|Fig. 1: Lightening bolt striking the Earth's surface. (Source: Wikimedia Commons)|
During a thunderstorm, you see a bright flash of lightning. Multiple seconds later, you hear the loud rumble of thunder. How does this happen if thunder and lightning come from the same place and occur at the same time? The answer involves the speed at which sound and light travel.
Light is the electromagnetic radiation within a certain portion of the electromagnetic spectrum. Lightning causes light in the form of plasma, which is created by the electrostatic discharge that take place between the electrically charged regions of two or more clouds, or the electrically charged regions of a cloud and the ground.  Fig. 1 shows an example of lightning striking the Earth.
The term "light" mostly refers to visible light, which is responsible for the sense of sight in the human eye. Wavelengths around 400-700 nano-meters make up visible light. Light travels at 186,282 meters per second (670,616,629 mph), so in theory, nothing moves faster than the speed of light.  The speed of sound is commonly stated as the speed of sound waves through dry air, which is about 343.2 meters per second (768 mph) in air at a temperature near 20°C. This is significantly slower than the speed of light.
This indicates that the reason why you would see lightning first in a thunderstorm is because the visible light waves formed by the plasma in the lightning travels to your eyes much faster than the rumble or crack of thunder reaches your ears. Therefore, when you hear rumbling thunder, the lightning bolt was far away because of the effect of dispersion, which is the action or process of distributing things over a wide area. When you hear a very loud crack or boom, this means that the lightning bolt was near your location.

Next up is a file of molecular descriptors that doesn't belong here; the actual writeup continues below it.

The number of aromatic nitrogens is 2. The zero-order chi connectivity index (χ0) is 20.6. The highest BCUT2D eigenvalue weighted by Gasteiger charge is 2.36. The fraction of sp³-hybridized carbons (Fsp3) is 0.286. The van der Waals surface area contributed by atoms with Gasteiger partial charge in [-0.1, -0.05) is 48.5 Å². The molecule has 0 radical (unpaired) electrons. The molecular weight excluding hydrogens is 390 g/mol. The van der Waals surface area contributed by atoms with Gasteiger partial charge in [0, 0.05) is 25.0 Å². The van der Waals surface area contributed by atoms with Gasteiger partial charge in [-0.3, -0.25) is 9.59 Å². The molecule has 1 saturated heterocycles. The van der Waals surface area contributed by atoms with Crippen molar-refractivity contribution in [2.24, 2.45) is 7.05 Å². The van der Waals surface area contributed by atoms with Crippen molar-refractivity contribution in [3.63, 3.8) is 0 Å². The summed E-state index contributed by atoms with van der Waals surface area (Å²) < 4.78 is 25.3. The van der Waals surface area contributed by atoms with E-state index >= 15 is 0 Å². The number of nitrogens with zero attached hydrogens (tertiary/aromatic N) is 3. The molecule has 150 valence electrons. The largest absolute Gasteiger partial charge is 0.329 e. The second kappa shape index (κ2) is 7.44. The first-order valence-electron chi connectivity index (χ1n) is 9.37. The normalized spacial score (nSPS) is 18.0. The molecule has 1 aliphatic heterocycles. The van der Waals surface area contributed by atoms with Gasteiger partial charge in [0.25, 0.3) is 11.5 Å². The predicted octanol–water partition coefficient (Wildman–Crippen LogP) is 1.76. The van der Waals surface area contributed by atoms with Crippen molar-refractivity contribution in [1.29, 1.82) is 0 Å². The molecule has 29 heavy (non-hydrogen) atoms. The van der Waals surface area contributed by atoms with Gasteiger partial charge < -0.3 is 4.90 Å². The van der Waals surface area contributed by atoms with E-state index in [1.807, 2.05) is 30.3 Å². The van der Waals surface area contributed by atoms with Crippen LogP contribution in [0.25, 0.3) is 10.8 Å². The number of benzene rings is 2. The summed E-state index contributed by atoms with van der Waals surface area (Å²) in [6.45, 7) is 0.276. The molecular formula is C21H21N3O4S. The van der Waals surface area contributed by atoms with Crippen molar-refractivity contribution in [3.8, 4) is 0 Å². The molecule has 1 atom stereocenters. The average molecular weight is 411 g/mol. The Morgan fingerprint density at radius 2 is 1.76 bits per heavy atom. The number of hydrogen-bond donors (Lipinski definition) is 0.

|Fig. 2: Fireworks from the Lake of Annecy Festival in France. (Source: Wikimedia Commons)|
Using this relationship between seeing lightning and hearing thunder, you can determine a rough estimate of how far a thunderstorm is from your current location. After seeing a lightning bolt in the distance, count how many seconds it takes to hear the thunder. The number of seconds it took to hear the thunder is approximately how many miles away the lightning bolt was from your position.
There are several other circumstances where the relationship between light and sound are distinguishable. For example: You're sitting at the top of a huge baseball coliseum, and you see the baseball bat make contact with the baseball. A couple seconds later, you hear the faint "cling" from the contact. The tremendously fast visible light allows you to see the contact of the baseball bat and the baseball, but the much slower sound waves take longer to travel to your ears. Another circumstance where this relationship is observable would appear while watching fireworks. You see the fireworks explode in the sky, ad hear the boom of the eruption a couple seconds later. This again is because of the slow speed of sound waves of the fireworks reaching your ear drums slower than the colors.  (See Fig. 2 for an example of fireworks.) These little relationships happen around you constantly. Now that you know the reason why this happens, it will be easier to identify it when it happens!
© Tai Thomas. The author grants permission to copy, distribute and display this work in unaltered form, with attribution to the author, for noncommercial purposes only. All other rights, including commercial rights, are reserved to the author.
 W. Pfeffer, Thunder and Lightning,/i> (Scholastic Reference, 2002).
 J. Allday, Light and Sound (Oxford University Press, 2002).